I found myself wondering more and more about the accumulating signs of Oswald's manipulation. He was like a pawn on a chessboard, going where he was told to go, ending up where he was placed. When had the manipulation begun? Were there some early signs? My mind was taken back to El Toro Marine Base in California, even before Oswald's trip to the Soviet Union. I thought about Kerry Thornley the one Marine whose testimony about Oswald was so different from that of the other Marines.
I read through Thornley's testimony again in Volume I I of the hearings-all 33 pages of it. Most of the testimony of the other Marines around Oswald had been reduced to half-page affidavits, but Thornley had been kept on the stand longer than most of the witnesses in the entire inquiry.
I had my staff begin inquiring about him and learned, to my surprise, that Thornley-who had been in the Marines with Oswald in 1959-had arrived in New Orleans as far back as 1961. In a routine check of police records we found that he was also in New Orleans in 1962. He had been arrested in August for putting a sign on a telephone pole on Royal Street, in the French Quarter, in violation of a city ordinance. We located the arresting police officers. When questioned however, they no longer could recall the subject of the sign Thornley had posted.
From his own admission, as well as from the statements of Barbara Reid and a number of others, we learned that Thornley had been in New Orleans in 1963, finally leaving the city only a few days after Kennedy's murder. Reid, a long-time French Quarter resident who had known both Thornley and Oswald, described seeing them together on several occasions. One of them was in early September 1963 at the Bourbon House, a combination bar and restaurant in the French Quarter. Thornley, who usually wore his hair extremely long, had just returned from a trip out of town. This time he was wearing his hair unusually short and closely cropped, as Oswald invariably did. Reid recalled having said to them, "Who are you guys supposed to be? The Gold Dust Twins?"
We were eager to talk to Kerry Thornley, but he was not an easy man to locate. It took us a lot of legwork and more than a year to do it. We had investigators going to every place in the French Quarter until we learned what had been his main hangout-Ryder's Coffee House. Except for occasional visits to the Bourbon House on Royal and Bourbon Streets, Thornley seldom went anywhere else.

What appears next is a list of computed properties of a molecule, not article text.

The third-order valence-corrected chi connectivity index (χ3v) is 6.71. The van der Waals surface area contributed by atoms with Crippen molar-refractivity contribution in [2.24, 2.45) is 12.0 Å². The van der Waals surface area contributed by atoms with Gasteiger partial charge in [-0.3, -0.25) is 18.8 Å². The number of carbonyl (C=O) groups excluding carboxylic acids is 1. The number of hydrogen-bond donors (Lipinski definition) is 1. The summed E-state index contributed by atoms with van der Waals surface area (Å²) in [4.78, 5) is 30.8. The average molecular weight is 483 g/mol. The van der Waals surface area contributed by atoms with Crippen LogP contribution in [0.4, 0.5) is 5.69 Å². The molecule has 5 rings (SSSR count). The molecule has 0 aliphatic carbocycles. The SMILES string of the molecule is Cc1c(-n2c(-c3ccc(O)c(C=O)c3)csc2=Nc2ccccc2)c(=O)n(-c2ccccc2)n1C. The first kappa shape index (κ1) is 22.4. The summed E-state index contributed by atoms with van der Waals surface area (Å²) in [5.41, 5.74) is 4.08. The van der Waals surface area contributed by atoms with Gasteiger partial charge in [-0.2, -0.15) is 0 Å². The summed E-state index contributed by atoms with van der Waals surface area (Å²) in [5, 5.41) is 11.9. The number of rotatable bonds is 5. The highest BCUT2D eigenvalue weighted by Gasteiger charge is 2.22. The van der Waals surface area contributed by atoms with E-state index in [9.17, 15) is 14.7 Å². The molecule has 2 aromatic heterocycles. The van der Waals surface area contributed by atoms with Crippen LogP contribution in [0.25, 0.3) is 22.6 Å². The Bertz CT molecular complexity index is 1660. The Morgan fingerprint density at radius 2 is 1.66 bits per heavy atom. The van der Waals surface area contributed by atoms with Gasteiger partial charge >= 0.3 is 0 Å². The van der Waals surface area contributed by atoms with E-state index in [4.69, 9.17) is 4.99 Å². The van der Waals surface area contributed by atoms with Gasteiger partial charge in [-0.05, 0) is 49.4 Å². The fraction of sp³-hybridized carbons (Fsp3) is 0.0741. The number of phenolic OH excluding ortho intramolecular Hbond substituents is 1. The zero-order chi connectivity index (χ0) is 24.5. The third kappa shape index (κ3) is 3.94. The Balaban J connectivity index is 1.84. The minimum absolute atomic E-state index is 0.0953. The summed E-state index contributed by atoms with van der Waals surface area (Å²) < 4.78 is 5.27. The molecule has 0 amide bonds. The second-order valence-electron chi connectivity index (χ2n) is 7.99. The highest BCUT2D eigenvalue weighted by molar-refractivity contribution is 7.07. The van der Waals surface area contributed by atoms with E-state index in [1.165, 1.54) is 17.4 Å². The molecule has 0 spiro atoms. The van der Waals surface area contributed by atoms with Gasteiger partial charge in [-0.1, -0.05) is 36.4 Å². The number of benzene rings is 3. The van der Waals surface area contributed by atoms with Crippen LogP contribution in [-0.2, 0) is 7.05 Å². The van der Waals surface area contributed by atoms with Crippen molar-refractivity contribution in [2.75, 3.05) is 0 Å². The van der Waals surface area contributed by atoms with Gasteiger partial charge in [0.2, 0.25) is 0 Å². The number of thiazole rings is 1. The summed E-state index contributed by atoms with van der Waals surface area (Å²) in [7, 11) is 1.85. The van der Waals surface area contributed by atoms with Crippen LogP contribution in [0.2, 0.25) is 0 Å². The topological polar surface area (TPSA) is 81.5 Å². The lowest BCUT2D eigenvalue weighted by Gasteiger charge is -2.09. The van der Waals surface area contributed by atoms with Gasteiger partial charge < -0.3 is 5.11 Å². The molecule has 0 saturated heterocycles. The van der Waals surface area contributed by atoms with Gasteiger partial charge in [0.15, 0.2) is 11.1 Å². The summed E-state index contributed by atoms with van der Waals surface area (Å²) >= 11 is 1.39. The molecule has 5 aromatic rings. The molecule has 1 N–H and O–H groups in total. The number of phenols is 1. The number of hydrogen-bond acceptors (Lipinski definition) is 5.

Ryder's Coffee House had been small, dimly lit, and most unprepossessing. You wondered how such a small place, serving mostly coffee, had survived. However, rent was low at its Vieux Carre location, and apparently beer and wine sales kept it going. Thornley was very much into conversation, and Ryder's was a place where young people gathered to talk. When Ryder's closed down, its regulars simply moved to nearby places.
We picked our most sociable investigators and had them canvass a small cluster of bars that had sprouted up near the old Ryder's. A large number of the patrons knew Thornley. When our investigators found someone willing to help us, they would bring him in to see me and we would have a casual talk. It was all most unauthoritarian, extremely relaxed-and very productive. While Thornley did not seem to be a person inclined toward deep relationships, he had an unusual facility for developing widespread casual relationships. Moreover, Thornley, who moved around quite a bit, was that rarity of the 20th century-an inveterate letter writer. From his friends we obtained a letter here, a postcard there-no address stayed at very long.
However, mostly they came from three cities: Atlanta, Los Angeles, and Tampa, Florida. When we finally caught up with him, he was living in Tampa. It was early 1968, and our case was very far along. I had a Grand jury subpoena served on him, and a few weeks later we had Kerry Thornley visiting the Criminal District Court Building in New Orleans. (On the Trail of the Assassins, pp. 70-72.)As is usual with Garrison, the reality was very different. Researcher David Lifton, an early conspiracy theorist, knew Thornley and believed that Thornley might have information that would help Garrison's investigation. He therefore contacted Garrison, and put Garrison in touch with Thornley.
Lifton then watched in horror as Garrison concocted a bizarre theory that had Thornley as a coconspirator.